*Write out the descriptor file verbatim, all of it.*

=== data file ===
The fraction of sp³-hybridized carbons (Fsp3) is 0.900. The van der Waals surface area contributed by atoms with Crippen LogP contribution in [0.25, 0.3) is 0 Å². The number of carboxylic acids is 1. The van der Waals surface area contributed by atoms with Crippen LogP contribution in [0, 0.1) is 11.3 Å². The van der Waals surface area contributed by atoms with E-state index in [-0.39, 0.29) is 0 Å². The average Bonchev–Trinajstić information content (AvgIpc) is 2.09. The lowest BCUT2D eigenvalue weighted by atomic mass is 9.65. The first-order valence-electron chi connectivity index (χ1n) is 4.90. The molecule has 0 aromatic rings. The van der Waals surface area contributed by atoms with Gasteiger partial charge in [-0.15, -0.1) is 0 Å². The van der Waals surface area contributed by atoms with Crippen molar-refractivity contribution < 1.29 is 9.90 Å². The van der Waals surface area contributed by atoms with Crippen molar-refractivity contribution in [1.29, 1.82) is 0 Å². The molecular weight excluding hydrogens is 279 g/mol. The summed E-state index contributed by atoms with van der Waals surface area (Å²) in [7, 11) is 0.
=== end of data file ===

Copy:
The fraction of sp³-hybridized carbons (Fsp3) is 0.900. The van der Waals surface area contributed by atoms with Crippen LogP contribution in [0.25, 0.3) is 0 Å². The number of carboxylic acids is 1. The van der Waals surface area contributed by atoms with Crippen LogP contribution in [0, 0.1) is 11.3 Å². The van der Waals surface area contributed by atoms with E-state index in [-0.39, 0.29) is 0 Å². The average Bonchev–Trinajstić information content (AvgIpc) is 2.09. The lowest BCUT2D eigenvalue weighted by atomic mass is 9.65. The first-order valence-electron chi connectivity index (χ1n) is 4.90. The molecule has 0 aromatic rings. The van der Waals surface area contributed by atoms with Gasteiger partial charge in [-0.15, -0.1) is 0 Å². The van der Waals surface area contributed by atoms with Crippen molar-refractivity contribution < 1.29 is 9.90 Å². The van der Waals surface area contributed by atoms with Crippen molar-refractivity contribution in [1.29, 1.82) is 0 Å². The molecular weight excluding hydrogens is 279 g/mol. The summed E-state index contributed by atoms with van der Waals surface area (Å²) in [7, 11) is 0.